Ready for Rio

I’m embarrassed by how little of the 2014 Winter Olympic Games I watched. I caught an event here and there, most often on the internet after the fact. But in the past I was religious about watching the Games. Beijing was my first “real” games, and I sat in front of the television like my life depended on it; Vancouver got me hooked on speed skating thanks to Olympic hero Apollo Ohno; and London was a 24/7 ordeal with Twitter, Facebook and every other social media outlet buzzing about it around the clock. But Sochi seemed different. I don’t know. Maybe it was because it’s my first Olympics in college, where I don’t have constant access to live TV. Maybe it was because it was the winter games and – let’s be honest – they’re just less popular (the only time I’ve watched ice skating of any kind was in Blades of Glory).

Looking back on Sochi, the first thing that comes to my mind was the buzz about the living conditions in the Olympic Village – especially that popular shot of the two-toilet restrooms and that rumor about the wolf in the hotel. Everybody said that Sochi wasn’t prepared to host the Games, but before the opening ceremonies I gave them the benefit of the doubt. Then, of course, the internet happened, and the most popular news story from the multi-national mega-competition was about some guy busting through a wall to escape the bathroom.

The second thing that comes to mind – bearing in mind that I didn’t get a whole lot of live tube time – is hockey. I love the winter Olympics because they remind me of how much fun it is to watch that sport. In a pattern I feel like I’ve seen before, it was a mixed bag of emotions. The US Men’s victory over Russia was a glimmer of hope and patriotism, and it was the first time during the Games that I heard even a whisper about Sochi on campus (I’m starting to think that UMBC, or at least the parts I frequent, just kind of ignore major sporting events). Then the trifecta of shameful losses hit our shores: an extremely late and surprising loss against Canadian Women, an ego-crippling shutout against the Canadian Men, and finally an embarrassingly steep loss against Finland which lost us a medal. Oh, hockey. Maybe I should finally start watching NHL games…

An event that I didn’t even hear about until a few days ago was a silver medal in Skeleton, the scariest and honestly most badass of Winter Olympic Sports, by American Noelle Pikus-Pace. That was one inspiring celebration to watch. She exploded when she crossed the finish line, jumping halfway to the sky and screaming for joy. She leapt into the stands and stayed with her family for the rest of the competition; later interviews revealed that she was so overloaded with emotion that she wasn’t even aware that she’d launcher herself into the stands until she was there.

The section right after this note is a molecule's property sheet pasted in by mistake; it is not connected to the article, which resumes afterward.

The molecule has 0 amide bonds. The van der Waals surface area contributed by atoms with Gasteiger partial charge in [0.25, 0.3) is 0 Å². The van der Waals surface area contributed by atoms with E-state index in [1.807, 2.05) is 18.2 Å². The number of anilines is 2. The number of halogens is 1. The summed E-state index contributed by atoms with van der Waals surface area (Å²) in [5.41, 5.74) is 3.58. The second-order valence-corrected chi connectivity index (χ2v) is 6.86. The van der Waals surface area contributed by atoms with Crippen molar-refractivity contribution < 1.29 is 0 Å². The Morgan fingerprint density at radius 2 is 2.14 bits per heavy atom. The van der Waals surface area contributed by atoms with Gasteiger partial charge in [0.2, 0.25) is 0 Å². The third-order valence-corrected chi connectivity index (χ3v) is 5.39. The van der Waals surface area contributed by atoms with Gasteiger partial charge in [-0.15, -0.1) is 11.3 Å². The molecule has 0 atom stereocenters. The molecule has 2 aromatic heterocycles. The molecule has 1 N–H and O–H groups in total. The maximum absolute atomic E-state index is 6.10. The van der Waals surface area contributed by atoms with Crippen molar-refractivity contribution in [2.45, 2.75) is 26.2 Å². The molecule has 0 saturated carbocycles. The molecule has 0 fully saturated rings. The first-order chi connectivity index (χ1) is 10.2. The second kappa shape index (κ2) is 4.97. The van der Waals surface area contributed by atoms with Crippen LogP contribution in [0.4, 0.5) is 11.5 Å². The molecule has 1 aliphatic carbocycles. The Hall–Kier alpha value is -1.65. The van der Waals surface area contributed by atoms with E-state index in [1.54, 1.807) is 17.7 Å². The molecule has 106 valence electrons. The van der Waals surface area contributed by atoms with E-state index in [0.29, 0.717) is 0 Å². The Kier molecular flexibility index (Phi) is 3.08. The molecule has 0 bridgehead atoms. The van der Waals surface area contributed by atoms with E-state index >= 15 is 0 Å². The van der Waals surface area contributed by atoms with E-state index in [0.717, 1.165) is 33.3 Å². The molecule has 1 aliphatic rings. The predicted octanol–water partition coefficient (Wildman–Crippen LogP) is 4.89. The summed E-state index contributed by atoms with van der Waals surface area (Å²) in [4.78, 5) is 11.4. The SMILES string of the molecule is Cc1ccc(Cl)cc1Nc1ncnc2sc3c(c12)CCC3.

Speed skating wasn’t quite the same rush this year as it was in 2010. Ohno has retired, but younger skater J.R. Celski (of whom I’m a huge fan) was still on the ice, and he did well. Not Ohno well, but well. Shani Davis, a hard-hitter at Salt Lake in 2002 and a favorite for gold this year, didn’t even make it to the podium. After his defeat there was a big stink about the skaters’ Under Armor uniforms, saying that they slowed the skaters down. I bet anything that if we’d done well, nobody would be praising Under Armor. I don’t even have words for how irritated about that short-lived media scandal. Read the reports yourself and feel your brain cells die in the process.

Sochi just wasn’t as exciting or as satisfying as Games in the past. We didn’t have a Michael Phelps, Apollo Ohno, or Gabby Douglas. There was no spectacle during the opening or closing ceremonies like the drummers of Beijing or the “interesting” decade-by-decade showcase of London (to be fair, the failure to light the fifth Olympic ring made waves,  and the closing ceremonies  humorously honored the incident during the silver-shiny-fish act). There’s no reason to say that Sochi was a failure; eighty-eight Olympic Committees came together and continued a great athletic tradition. But looking back at the 2014 Winter Olympic Games, all I really want to say is that I’m ready for Rio. 

Word Count: 739

I obviously have a very limited and biased opinion of what was important, and most of what I just said could be gathered by watching a three-minute highlight reel. What did you guys think of the 2014 Games?

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